Crop Progress and Condition for the Week Ending October 8, 2017.
Willie Durr, Houston County
Hurricane Nate caused peanut producers to work day and night to get as much harvesting done as possible. Peanut producers dug and picked diseased fields first in order to minimize losses. The jury is still out as far as how much damage was done by the wind to cotton; what was once a bumper crop may turn to an above average crop.
Dan Porch, Blount County
Warm, dry conditions for most of week. Hurricane Nate brought rainfall across the area Saturday afternoon until early morning Sunday. Gusty winds did not cause any damage to crops in the Blount area.
Henry Dorough, Talladega County
Farmers gathered crops prior to the arrival of Hurricane Nate, which ended a long dry harvest period over the past couple of weeks. Cotton defoliation picked up over the past week and the first cotton was picked in advanced of the storm. Soybean harvest continued as more plants are turning yellow and dropping leaves. Livestock farmers hurried to plant winter forages in advanced of the anticipating rainfall from Nate.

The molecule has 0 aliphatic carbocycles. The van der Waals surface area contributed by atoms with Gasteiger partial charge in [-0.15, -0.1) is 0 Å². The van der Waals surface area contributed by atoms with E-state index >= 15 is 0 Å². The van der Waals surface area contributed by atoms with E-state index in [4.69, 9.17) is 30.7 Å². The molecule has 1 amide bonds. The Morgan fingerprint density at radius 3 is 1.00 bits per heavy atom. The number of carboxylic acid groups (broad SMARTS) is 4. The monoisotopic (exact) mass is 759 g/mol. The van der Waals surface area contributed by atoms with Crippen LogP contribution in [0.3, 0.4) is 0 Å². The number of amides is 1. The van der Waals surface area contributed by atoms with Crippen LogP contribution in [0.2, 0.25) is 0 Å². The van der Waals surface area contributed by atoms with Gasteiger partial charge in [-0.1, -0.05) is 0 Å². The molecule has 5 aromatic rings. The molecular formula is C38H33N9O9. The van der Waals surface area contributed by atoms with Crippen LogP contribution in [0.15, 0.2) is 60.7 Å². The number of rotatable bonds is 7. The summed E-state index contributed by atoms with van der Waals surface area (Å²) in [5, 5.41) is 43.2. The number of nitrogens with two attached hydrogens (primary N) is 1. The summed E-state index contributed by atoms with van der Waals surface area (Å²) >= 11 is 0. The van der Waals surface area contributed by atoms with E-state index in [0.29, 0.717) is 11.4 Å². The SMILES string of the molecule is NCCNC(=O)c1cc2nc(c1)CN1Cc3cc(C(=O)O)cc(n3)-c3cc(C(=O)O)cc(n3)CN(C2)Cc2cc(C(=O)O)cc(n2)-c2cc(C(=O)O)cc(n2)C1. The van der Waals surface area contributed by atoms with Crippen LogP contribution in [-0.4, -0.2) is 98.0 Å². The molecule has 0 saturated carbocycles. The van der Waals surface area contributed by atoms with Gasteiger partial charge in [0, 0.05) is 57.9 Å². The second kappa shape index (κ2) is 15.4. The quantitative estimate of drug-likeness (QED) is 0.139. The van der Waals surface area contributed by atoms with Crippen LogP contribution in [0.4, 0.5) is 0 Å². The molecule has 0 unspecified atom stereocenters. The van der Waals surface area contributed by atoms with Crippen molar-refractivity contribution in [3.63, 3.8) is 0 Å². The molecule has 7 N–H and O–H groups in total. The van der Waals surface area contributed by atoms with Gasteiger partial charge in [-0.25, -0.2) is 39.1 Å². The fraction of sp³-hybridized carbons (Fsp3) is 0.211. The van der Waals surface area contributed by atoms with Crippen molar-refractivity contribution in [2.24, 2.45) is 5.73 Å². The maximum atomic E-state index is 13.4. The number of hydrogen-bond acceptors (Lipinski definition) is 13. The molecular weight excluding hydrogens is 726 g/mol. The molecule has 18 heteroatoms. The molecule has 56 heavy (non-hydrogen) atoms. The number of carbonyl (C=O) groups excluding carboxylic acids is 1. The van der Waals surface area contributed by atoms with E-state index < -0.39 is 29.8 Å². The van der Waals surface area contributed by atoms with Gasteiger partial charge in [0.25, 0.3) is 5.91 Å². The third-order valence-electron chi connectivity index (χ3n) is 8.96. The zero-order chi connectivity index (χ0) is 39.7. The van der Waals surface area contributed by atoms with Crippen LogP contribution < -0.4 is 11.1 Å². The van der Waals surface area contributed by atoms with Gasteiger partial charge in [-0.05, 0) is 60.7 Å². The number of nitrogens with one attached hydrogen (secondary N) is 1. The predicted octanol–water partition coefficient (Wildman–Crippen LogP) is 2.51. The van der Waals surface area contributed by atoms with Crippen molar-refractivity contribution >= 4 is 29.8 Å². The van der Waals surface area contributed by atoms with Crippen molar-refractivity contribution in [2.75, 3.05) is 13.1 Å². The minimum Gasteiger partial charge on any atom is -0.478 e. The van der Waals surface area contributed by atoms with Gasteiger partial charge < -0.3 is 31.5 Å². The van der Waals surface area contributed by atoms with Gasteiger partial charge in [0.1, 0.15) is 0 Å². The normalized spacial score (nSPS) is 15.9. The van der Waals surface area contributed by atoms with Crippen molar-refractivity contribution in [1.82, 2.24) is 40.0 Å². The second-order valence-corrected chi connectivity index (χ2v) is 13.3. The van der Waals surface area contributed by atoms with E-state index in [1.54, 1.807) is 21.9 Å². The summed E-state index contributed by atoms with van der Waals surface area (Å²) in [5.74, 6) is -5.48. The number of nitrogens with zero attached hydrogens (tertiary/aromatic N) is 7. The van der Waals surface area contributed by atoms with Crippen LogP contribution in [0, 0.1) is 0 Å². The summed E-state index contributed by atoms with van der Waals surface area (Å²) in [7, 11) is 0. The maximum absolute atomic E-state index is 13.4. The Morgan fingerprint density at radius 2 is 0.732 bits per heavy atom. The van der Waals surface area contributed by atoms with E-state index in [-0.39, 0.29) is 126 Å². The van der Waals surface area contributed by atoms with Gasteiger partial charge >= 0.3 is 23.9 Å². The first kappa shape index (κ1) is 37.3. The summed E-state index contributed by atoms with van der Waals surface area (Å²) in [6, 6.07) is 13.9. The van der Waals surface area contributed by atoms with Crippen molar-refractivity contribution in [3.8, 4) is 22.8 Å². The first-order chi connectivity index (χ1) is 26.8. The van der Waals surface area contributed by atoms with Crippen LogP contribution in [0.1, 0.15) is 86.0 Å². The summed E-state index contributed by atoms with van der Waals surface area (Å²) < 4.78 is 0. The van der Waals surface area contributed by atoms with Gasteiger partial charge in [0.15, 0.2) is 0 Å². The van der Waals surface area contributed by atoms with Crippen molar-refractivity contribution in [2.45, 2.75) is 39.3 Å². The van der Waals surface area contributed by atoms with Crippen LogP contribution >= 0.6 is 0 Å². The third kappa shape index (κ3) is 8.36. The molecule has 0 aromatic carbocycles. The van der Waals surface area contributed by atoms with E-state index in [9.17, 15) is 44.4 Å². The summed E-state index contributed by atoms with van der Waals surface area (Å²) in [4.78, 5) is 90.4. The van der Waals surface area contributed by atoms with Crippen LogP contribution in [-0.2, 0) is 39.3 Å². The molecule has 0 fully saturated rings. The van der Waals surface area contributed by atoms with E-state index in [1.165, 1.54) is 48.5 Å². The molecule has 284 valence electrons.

Carol Nicholson, Cullman County
Crops are still looking good at this time. Livestock are doing well; hay has had its final harvest of the year. Pasture is normal for this time of the year.
AgFax Weed Solutions
According to the National Agricultural Statistics Service in Alabama, there were 5.9 days suitable for fieldwork for the week ending Sunday, October 8, 2017. Precipitation estimates for the state ranged from no rain up to 5.57 inches. Average high temperatures ranged from the high 70s to the high 80s. Average low temperatures ranged from the mid 50s to the high 60s.